(Above) Zoe Taylor, Blue Hotel. © the artist
Exhibition: Silent Witnesses - Graphic Novels Without Words, The Collection, Lincoln, until August 30 2010
The graphic novel may seem like a modern concept that dented the monopoly of the traditional comic book, but a new exhibition at The Collection in Lincoln reveals the surprisingly long roots of a form that stretches back the best part of a century.
Silent Witness, novels without words, explores the graphic novels that eschew words altogether, investigating their enduring appeal to readers of all ages and the way they have become a popular medium for artists.
The show includes woodcuts by Frans Masereel for his 1925 work 'Die Stadt' as well as an assortment of contemporary additions to the cannon including scratchboard images from Eric Drooker’s acclaimed otherworldly dystopian novel 'Flood'.
Hendrik Drogathen, Sticks and Stones, Published by Random House, USA, 2005
By focussing on works without text the exhibition seeks to look at the novel in the true sense, as an extended sequence conveying a narrative, whilst also seeks to examine the underlying structure and mechanics of developing a graphic novel, whilst highlighting its importance as a unique art form.
Visitors can see preparation and working drawings, writings, flat plans, sketch books and character studies and associated works alongside complete book-works that together reveal the various development stages in creating a Graphic Novel.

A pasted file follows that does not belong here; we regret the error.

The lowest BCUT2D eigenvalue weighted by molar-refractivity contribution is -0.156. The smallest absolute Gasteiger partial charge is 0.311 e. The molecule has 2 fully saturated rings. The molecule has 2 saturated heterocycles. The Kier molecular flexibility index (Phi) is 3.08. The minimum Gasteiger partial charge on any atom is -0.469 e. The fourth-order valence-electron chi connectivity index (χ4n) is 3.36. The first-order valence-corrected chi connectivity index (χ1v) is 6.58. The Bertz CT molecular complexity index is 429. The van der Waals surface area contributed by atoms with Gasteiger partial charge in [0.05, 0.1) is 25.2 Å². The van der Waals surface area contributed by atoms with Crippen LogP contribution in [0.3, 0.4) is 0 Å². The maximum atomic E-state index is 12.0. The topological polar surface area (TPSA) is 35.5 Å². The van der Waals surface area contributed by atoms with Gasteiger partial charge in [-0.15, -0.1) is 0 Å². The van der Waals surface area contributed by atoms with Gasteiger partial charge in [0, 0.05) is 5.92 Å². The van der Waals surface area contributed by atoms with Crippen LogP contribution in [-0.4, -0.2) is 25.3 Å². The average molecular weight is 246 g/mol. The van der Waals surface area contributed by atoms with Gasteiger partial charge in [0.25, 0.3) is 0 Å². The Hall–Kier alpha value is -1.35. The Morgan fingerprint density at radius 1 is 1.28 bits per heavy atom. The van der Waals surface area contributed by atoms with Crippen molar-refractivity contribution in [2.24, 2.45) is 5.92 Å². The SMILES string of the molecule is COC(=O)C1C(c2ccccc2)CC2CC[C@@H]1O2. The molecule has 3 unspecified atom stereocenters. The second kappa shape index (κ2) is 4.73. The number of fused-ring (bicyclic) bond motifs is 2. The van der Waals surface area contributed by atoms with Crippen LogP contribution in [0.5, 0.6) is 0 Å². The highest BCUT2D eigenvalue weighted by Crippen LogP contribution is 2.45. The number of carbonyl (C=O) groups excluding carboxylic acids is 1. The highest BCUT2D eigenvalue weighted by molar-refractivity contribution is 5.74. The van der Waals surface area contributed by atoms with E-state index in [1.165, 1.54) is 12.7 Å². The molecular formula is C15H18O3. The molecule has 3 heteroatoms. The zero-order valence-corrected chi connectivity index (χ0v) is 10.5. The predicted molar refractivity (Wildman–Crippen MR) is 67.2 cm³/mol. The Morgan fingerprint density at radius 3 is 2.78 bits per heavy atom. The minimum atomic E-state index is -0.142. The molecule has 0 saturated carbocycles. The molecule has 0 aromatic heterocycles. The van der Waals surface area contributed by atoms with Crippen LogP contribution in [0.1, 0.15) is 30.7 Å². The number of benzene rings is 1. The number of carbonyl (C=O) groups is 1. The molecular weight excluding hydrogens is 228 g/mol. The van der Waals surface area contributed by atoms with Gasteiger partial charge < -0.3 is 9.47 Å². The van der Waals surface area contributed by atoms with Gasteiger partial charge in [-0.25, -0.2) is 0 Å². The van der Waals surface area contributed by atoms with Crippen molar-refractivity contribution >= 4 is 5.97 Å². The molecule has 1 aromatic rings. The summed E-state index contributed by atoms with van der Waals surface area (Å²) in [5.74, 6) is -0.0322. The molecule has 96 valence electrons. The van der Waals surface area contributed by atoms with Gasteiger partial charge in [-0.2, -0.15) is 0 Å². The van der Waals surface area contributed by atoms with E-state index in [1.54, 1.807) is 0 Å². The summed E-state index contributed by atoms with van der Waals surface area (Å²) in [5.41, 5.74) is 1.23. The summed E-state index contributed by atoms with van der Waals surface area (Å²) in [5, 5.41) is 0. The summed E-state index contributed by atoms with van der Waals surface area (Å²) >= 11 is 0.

(Above) Peter Kuper, The System 1996 (song to jungle)
Original drawings by Sara Varon for her well loved books, 'Sweater Weather', 'Robo and Hund' and 'Chicken and Cat' are on show together with a large scale flat-print version of 'A-Z' by Lars Arrhenius, a novel based on the iconic A-Z map of London. Shown in print form it allows the viewer to scan the intersecting narratives sewn through the map in a single image, creating ever-new readings.
Other artists include Hendrik Dorgathen, the creator of 'Space Dog', which is often cited as they first novel to reinforce the relationship between graphic novels and art and Max Ernst, the German painter and polyglot who happily flitted between painter poet and graphic artist.
(Above) Hendrik Drogathen, Space Dog, Published Ginko Press, USA, 2009
Laurence Hyde, whose work recalls the neo Romantic woodcuts of the thirties is also featured together with the work of American cartoonist Peter Kuper, co founder of the underground comic anthology World War 3 Illustrated.
It's a broad spectrum of ideas and artwork but what unites these works are the way they use images alone to communicate narrative, functioning entirely without the use of text.